While walking around the student art gallery this past Thursday in Art 110, I saw some interesting art displayed inside the galleries, yet the art of artist Shihori Nakayama that decorated the walls of the Dennis W. Dutzi Gallery caught my attention. If one entered the Dutzi gallery and observed Shihori’s art, one would agree that the fine detail and use of color in her artwork are amazing and attractive to the eye. Shihori’s art exhibition was entitled “Recapturing the Moment,” which is appropriate since she recaptures the experiences and emotions she has lived through as she creates her printmaking art and ink drawings by using her personal photographs as templates. Shihori uses her own photographs as templates for her art, meaning that she does not recreate them fully; she may recreate the people in a photograph but change the background or add somethings to her drawings that are not present in her pictures. As a result of this, her drawings contain realistic parts to it yet surreal aspects to them as well, such as the drawing to the right which depicts people important to Shihori’s life yet the face of a dog with a tree above its head and people under the tree.
As one can see, Shihori’s art contains amazing detail, and because of such fine detail, I believed that the drawings took a long time to create. Upon asking the artist how long her art took to make, she replied that she was unsure how long a single drawing took to create since she works on more than one drawing simultaneously. It took about four months, however, to create all of the art displayed in the artist’s art exhibition. Something that I found interesting was that Shihori used coffee in her printmaking art as well as in her drawings in order to make the colors appear lighter; that is something that I have never heard of before but the results looked nice. Just like the ink and pen drawings, the printmaking art had a lot of detail as well, and what I learned about Shihori’s prints was that she first screen prints and then draws on top of it. It did not matter whether her art was done in ink or in print, the results were amazing and although they flowed from realistic to surreal aspects, her art flowed smoothly.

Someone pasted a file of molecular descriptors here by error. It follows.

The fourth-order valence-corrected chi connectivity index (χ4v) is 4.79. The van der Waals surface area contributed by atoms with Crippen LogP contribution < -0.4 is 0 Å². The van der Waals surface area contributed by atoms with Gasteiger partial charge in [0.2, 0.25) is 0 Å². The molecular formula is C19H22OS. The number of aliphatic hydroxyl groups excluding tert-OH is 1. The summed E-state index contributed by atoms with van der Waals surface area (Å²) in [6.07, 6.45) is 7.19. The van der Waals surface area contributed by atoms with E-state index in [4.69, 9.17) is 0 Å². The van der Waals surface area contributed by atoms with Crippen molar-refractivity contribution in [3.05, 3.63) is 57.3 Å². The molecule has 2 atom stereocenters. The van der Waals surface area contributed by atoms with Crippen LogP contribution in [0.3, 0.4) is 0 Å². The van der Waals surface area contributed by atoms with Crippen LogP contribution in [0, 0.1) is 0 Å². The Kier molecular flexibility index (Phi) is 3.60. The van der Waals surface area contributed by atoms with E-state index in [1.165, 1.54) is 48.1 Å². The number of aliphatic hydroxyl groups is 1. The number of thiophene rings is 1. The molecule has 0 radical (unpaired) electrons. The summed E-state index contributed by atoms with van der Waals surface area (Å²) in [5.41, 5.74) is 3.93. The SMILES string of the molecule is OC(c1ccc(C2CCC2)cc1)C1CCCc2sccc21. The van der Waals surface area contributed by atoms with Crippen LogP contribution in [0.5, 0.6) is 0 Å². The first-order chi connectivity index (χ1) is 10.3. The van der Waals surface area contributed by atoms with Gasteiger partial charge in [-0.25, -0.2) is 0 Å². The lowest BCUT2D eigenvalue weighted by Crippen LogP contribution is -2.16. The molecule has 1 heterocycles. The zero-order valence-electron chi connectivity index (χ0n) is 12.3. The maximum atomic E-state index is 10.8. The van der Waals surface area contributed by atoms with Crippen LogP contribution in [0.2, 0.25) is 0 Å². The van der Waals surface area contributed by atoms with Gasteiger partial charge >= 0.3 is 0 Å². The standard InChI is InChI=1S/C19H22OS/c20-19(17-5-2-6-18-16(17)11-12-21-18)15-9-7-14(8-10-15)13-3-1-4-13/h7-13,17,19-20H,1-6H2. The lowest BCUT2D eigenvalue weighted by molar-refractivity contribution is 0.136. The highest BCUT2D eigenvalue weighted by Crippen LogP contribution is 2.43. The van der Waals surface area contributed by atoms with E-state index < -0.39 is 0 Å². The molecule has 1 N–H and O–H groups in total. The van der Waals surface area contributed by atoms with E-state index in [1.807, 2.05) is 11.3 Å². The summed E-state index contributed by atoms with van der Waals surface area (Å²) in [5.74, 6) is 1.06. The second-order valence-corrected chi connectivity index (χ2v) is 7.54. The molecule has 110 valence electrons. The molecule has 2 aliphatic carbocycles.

Art for many is a form of relaxation, and to others, it is a form of expression and how one communicates to others; the latter is what art is to Shihori, for it is through her art that she tells the world her experiences. Shihori was born in Japan and she will be receiving her MA in illustration. The artist has always been an artistic person and she hopes to create her own products in the future featuring her art, such as books or shirts, creating her own children’s book being her dream; what an awesome children’s book that would be! Sharing her art is a major reason as to why the artist draws, so it is no wonder that she would love to share her art through books. Shihori’s art is unique, and what inspired some of her art were children’s books of “search and find”, probably books such as “I Spy,” books that I loved to look at when I was a child. It was a pleasure entering the Dutzi Gallery and having the opportunity to see the artist’s art as well as speaking to her about it. Shihori has a great talent and I am sure that with it she will make her dream a reality. I wish Shihori nothing but success in her future.